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Seeking the Nuance in the Text - Midweek Musing 2/1/24

Last week in my sermon, I mentioned Rev. Walter Wink who I heard speak at a conference on peacemaking in Montreat, NC several years ago. In his speaking and preaching, Walter Wink educated and challenged me on the life ministry and resistance of Jesus. One of the most powerful things that he talked about was Jesus’s call to turn the other cheek, walk the extra mile, and give not only your shirt but also your coat when taken to court. There are a number of sermons that I could preach on those texts, and perhaps I will, but to summarize them, all of those instructions were not simply meant to be passive but actually were active acts of resistance to bring about change through shaming of the one inflicting injury. We often miss lots of this nuance when we read the text. However, one individual who clearly understood the nuance of Jesus words was Mahatma Gandhi.

Gandhi who demonstrated great courage in his life was initially doubted and mocked, even by his fellow countrymen is now revered as the father of modern India (and is even credited with helping inspire the US civil rights movement.)

Once near the start of the India Independence movement, Gandhi was leading his people in passive resistance to the British colonial occupation. A major conflict had crystallized over a punishing tax on salt, which discouraged local industry and led to dependence on salt imported from abroad. In that tropical land, salt was more than a luxury. You see, in the steamy heat of the India subcontinent, salt was a nutritional necessity, as well as a way of preserving food in that era before widespread refrigeration.

Gandhi decided to challenge the injustice, but to do so following the principles of Jesus, of whom he was an admirer — although not a disciple. More importantly, Gandhi knew his British overlords professed to be followers of Jesus, at least nominally. His turn–the–other–cheek tactics were designed not to overcome them with violence, but to shame them into relenting.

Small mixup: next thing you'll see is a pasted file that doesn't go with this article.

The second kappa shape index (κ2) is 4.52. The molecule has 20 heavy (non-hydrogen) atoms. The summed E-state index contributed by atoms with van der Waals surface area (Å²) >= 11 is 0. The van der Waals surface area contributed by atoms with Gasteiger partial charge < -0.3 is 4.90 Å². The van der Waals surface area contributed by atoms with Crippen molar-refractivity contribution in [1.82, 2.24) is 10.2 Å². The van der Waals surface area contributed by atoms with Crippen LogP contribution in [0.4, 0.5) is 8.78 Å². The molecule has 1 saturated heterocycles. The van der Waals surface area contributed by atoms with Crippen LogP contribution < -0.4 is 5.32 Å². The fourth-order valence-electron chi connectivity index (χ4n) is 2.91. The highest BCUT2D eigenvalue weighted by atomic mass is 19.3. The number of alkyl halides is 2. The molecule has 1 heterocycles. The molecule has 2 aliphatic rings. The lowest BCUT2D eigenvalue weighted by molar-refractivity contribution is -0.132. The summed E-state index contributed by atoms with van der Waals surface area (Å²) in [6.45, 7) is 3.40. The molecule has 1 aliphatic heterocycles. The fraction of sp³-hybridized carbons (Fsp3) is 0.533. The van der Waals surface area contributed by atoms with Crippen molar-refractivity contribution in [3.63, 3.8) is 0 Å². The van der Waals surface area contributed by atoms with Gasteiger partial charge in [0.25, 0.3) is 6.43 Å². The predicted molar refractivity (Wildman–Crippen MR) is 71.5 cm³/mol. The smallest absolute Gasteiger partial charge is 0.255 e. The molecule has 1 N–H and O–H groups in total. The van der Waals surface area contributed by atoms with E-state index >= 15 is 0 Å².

Gandhi began by writing a letter to Lord Irwin, the British Viceroy, telling him exactly what he was about to do. Then, at dawn on March 12, 1930, he donned a homespun shawl and sandals and took up a wooden walking stick — the traveling–garb of the poorest of the poor. He set off on foot with several dozen companions for a 240–mile walk to the sea. His plan was to illegally harvest salt from the sea, by boiling water in pans over open fires.

Gandhi was 60 years old at the time. He didn’t know if he would make it to the sea. He expected to be arrested or even beaten along the way. But the British authorities knew what a popular figure he was. They feared a public backlash. So, they let the salt march continue.

Still, the British were waiting for him at the beach. When the first batch of salt had been refined, they turned over the pan and ground it into the sand. But Gandhi picked up a handful of sand, glistening with salt, and held it high. He announced, “With this, I am shaking the foundations of the British Empire!”

And so he did. Gandhi’s turn–the–other–cheek move, forsaking armed rebellion, was the first of many non–violent protests to come. Gandhi was jailed, but the protests continued. When a crowd of 2,500 protesters showed up at a government salt works, the authorities sent armed police to stop them. An American journalist, Webb Miller, was there. “Suddenly,” he wrote, “at a word of command, scores of native police rushed upon the advancing marchers and rained blows on their heads … Not one of the marchers even raised an arm to fend off the blows. They went down like ten–pins.”

It sounds like evil prevailed that day, doesn’t it? But no. It was quite the opposite. Miller’s newspaper account flashed around the world. Someone read it on the floor of the U.S. Congress. Winston Churchill would later admit that Gandhi’s non–violent protests “inflicted such humiliation and defiance as has not been known since the British first trod the soil of India.” Eventually, that nonviolent resistance movement led to India’s independence.

Friends, may we each seek to understand the words of the text, but also the nuances in those words so that we can truly follow God’s call to do justice, to love mercy, and to walk humbly with God.


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